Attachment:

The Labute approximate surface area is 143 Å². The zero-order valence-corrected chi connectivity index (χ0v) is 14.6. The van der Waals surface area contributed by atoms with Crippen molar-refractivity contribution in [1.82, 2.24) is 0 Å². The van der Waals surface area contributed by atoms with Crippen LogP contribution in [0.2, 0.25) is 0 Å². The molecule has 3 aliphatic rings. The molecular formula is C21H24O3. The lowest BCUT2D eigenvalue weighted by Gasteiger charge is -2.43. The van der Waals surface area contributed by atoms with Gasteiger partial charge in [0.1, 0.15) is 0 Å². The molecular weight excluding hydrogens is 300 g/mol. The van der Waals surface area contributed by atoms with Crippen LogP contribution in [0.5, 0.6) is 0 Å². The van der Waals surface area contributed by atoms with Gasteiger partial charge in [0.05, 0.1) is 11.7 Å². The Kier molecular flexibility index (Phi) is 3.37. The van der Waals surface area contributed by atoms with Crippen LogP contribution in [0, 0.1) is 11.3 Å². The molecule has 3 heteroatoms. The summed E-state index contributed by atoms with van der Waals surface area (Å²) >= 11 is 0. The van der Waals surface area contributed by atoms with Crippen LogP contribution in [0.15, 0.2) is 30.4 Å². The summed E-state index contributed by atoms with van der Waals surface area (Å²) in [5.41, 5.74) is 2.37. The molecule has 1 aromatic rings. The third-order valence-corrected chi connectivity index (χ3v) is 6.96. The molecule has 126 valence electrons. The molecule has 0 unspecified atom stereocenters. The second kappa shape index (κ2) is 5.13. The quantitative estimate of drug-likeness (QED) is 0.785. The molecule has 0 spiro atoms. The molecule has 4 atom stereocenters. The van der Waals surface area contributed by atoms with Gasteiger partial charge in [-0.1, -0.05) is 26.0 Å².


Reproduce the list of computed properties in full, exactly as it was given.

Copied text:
The Labute approximate surface area is 143 Å². The zero-order valence-corrected chi connectivity index (χ0v) is 14.6. The van der Waals surface area contributed by atoms with Crippen molar-refractivity contribution in [1.82, 2.24) is 0 Å². The van der Waals surface area contributed by atoms with Crippen LogP contribution in [0.2, 0.25) is 0 Å². The molecule has 3 aliphatic rings. The molecular formula is C21H24O3. The lowest BCUT2D eigenvalue weighted by Gasteiger charge is -2.43. The van der Waals surface area contributed by atoms with Gasteiger partial charge in [0.1, 0.15) is 0 Å². The molecular weight excluding hydrogens is 300 g/mol. The van der Waals surface area contributed by atoms with Crippen LogP contribution in [0.5, 0.6) is 0 Å². The van der Waals surface area contributed by atoms with Gasteiger partial charge in [0.05, 0.1) is 11.7 Å². The Kier molecular flexibility index (Phi) is 3.37. The van der Waals surface area contributed by atoms with Crippen LogP contribution in [0, 0.1) is 11.3 Å². The molecule has 3 heteroatoms. The summed E-state index contributed by atoms with van der Waals surface area (Å²) >= 11 is 0. The van der Waals surface area contributed by atoms with Crippen LogP contribution in [0.15, 0.2) is 30.4 Å². The summed E-state index contributed by atoms with van der Waals surface area (Å²) in [5.41, 5.74) is 2.37. The molecule has 1 aromatic rings. The third-order valence-corrected chi connectivity index (χ3v) is 6.96. The molecule has 126 valence electrons. The molecule has 0 unspecified atom stereocenters. The second kappa shape index (κ2) is 5.13. The quantitative estimate of drug-likeness (QED) is 0.785. The molecule has 0 spiro atoms. The molecule has 4 atom stereocenters. The van der Waals surface area contributed by atoms with Gasteiger partial charge in [-0.1, -0.05) is 26.0 Å².